Identity theft is a serious problem that has grown dramatically over the past several years. The explosion in the information technology industry has made it faster and easier to access information and, consequently, to steal it. The Federal Government estimates that as many as 9 million Americans have their identities stolen each year. The financial and personal consequences of having confidential information stolen can be staggering and long-lasting. Once your identity has been stolen, criminals can withdraw money from your bank accounts, incur large credit card debt, and/or obtain loans or welfare benefits in your name. Victims must spend significant time and money undoing the damage and must maintain vigilance long after the crime has been detected to ensure that the problem does not recur.
What Is Identity Theft?
Identity theft occurs when someone takes your personal identifying information (for example, your name, birthdate, Social Security Number) without your permission and uses it for fraudulent activities. Four out of five victims of identity theft have no idea what led to the theft of their personal information.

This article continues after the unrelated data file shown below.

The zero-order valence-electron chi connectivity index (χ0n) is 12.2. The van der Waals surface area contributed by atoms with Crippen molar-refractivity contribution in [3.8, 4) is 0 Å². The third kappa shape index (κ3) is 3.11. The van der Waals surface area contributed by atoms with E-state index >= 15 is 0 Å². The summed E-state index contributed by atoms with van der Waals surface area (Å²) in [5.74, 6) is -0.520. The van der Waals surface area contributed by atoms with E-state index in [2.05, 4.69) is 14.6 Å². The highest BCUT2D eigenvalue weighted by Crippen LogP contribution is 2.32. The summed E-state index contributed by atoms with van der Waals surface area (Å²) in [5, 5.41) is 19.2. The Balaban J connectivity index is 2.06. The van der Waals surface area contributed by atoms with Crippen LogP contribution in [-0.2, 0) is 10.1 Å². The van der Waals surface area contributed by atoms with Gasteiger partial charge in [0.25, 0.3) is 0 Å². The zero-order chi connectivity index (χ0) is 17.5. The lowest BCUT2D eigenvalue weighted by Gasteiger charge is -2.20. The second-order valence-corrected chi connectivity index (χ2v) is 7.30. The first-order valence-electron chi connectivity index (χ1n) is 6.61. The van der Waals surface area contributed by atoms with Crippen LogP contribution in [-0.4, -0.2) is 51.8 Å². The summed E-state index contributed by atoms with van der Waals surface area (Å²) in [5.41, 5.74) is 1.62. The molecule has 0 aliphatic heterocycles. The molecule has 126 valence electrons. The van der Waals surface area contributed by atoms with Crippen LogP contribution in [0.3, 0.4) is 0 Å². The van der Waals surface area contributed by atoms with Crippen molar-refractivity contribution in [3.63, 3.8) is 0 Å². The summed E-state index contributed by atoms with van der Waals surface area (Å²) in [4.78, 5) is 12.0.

This can go on for years without your knowledge, leaving you with a damaged reputation and ruined credit. In extreme cases, innocent people have even ended up with criminal records.
5 Tips to Protect Yourself
Ensure that your internet connection is secure.
- The web page URL - pages with a secure internet connection begins with https, not http.
- A lock icon somewhere in the browser window surrounding the web page. You can click the icon to see details of the site's security.
Keep your information private.
- Store all personal information in a safe place. PIN numbers should be separate from credit cards and account information. Use PIN numbers with a combination of letters, numbers and symbols and avoid using obvious identifiers such as birthdates and phone numbers.
- Shred or destroy all papers with financial or personal information. Be especially careful with credit card offers.
- Use a secure mailbox. Credit card bills, financial account statements, and tax notices left in unsecured mail boxes can disappear without your knowledge.
Be careful sharing your personal information.